Japan or China? One I have never visited, the other I seem to have fallen in love with. For various, mostly positive, reasons we may not have such opportunities for travel in future and so I have been thinking about redeeming our frequent flyer points for another holiday overseas. Yes, we should be saving every last dollar for the future, but personally I would rather another holiday memory than another piece of furniture. B wants to go to China, it is in her heritage after all. After reading a number of books on China I too would love to travel around that country.
Barriers remain to travel around China. Despite her Chinese heritage, B neither speaks or reads Mandarin and it is not a language that appears simple to pickup the basics in, unlike German or French which share much in common with English. From what I’ve heard and read, the Chinese infrastructure is not really set up to cater for the foreign tourist (fair enough, if you consider how many locals there are!). So, we started hunting around for tours. There are some quite cheap tours available that see a lot of sights quickly, such as those offered by the China Travel Service. After talking to them it was apparent that they catered for the type of tourist who just wants a photo of themselves in front of the landmark before whizzing off to the next stop. All meals included and no doubt stops at some "genuine local craft" shops. No free time, no fun!
The tour that caught my eye was the 15 day East China Adventure from Peregrine Adventures. They visit some places that I’m particularly interested in, such as the gardens of Suzhou and waterways of Tongli, remote areas of the Great Wall and much else. Plenty of free time, some bike rides and a maximum of 15 people. The biggest problem is the cost, almost $6000 for the two of us (return airfares to China "free" courtesy of frequent flyer points). I still want to go, but I guess we will have to wait and save. Surprisingly, my next choice, Japan, looks like it will be significantly cheaper.
On our last overseas holiday we had a three day stopover in Tokyo. At the end of our time there I did not want to leave, despite spending a month on the road. Ever since our return I have sought out elements of Japan in Sydney, dining frequently at Japanese restaurants, staring longingly at the pottery in the "Made in Japan" shop, admiring the items we brought back. It’s very strange, because our first trip to Japan in 2002 did not leave me feeling the same way.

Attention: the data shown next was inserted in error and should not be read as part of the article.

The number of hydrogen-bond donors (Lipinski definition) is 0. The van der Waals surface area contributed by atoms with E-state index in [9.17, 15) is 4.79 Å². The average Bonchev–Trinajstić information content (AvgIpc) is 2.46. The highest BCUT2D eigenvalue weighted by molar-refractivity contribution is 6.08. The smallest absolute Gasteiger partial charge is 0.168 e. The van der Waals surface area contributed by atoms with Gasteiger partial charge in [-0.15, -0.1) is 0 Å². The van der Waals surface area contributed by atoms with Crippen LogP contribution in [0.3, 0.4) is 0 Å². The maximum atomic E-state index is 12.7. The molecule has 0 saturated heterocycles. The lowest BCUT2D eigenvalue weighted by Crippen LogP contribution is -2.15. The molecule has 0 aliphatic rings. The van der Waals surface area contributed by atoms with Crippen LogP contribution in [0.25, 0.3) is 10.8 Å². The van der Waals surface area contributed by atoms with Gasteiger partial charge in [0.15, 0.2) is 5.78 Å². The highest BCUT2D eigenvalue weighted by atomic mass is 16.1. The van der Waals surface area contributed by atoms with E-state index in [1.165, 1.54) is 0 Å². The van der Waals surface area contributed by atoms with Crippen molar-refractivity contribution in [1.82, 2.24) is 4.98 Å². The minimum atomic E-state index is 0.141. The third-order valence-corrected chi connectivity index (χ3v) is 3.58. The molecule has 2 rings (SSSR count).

It was a hot and sticky August when we arrived in Tokyo and I think it made both of us a little cranky, despite B and I both having lived in the tropics before. There were happy memories that we brought home with us, but overall we felt rather underwhelmed by the experience and the food. Yet, on the second visit, that all changed and now I dream of soba noodles and sushi, of the crazy streetlife, the gardens.
On the second trip we brought a tatami mat home, if only for the smell of the Kyoto ryokan from the first trip. I wish we could also have the deep, hot bath. The idea of sitting down to wash one’s body under a mini shower before using the bath purely for relaxation is very attractive, a calming antidote to a busy day, rather than the quick shower which we have now (water restrictions – wasting water is bad!). Wouldn’t mind one of their toilets as well!
I am highly attracted by Japanese aesthetics, with their simple yet good looking designs in everything from gardens to computers. My scientific mind says that function beats form, yet the hidden artist in me appreciates working and playing in locations and with tools that look good. It’s relaxing and I find that it helps me to focus.
It’s interesting to contrast the Japanese aesthetics with those of the Chinese. I am really not a fan of modern Chinese design, especially that from the mainland. I find it often to be gaudy and kitsch. It certainly doesn’t help that I am not a fan of red or gold. While I look forward to seeing historical and natural China, I have the gut feeling that city and tourist locations in China would not be particularly relaxing places, especially with the crush of noisy, spitting, shouting, pushing locals. I am hoping that if we do go to Japan that I will feel more centred at the end of it. Well, so long as we don’t spend all our time in computer stores in Shinjuku – they take the prize for crazy noise!
By organising our own accommodation and transport (Japan Rail Pass) it appears that we could well organise a holiday for around half the price of the Peregrine Adventures tour of China. Maybe we won’t see as much, but perhaps that isn’t the point. I hope that we will have a holiday.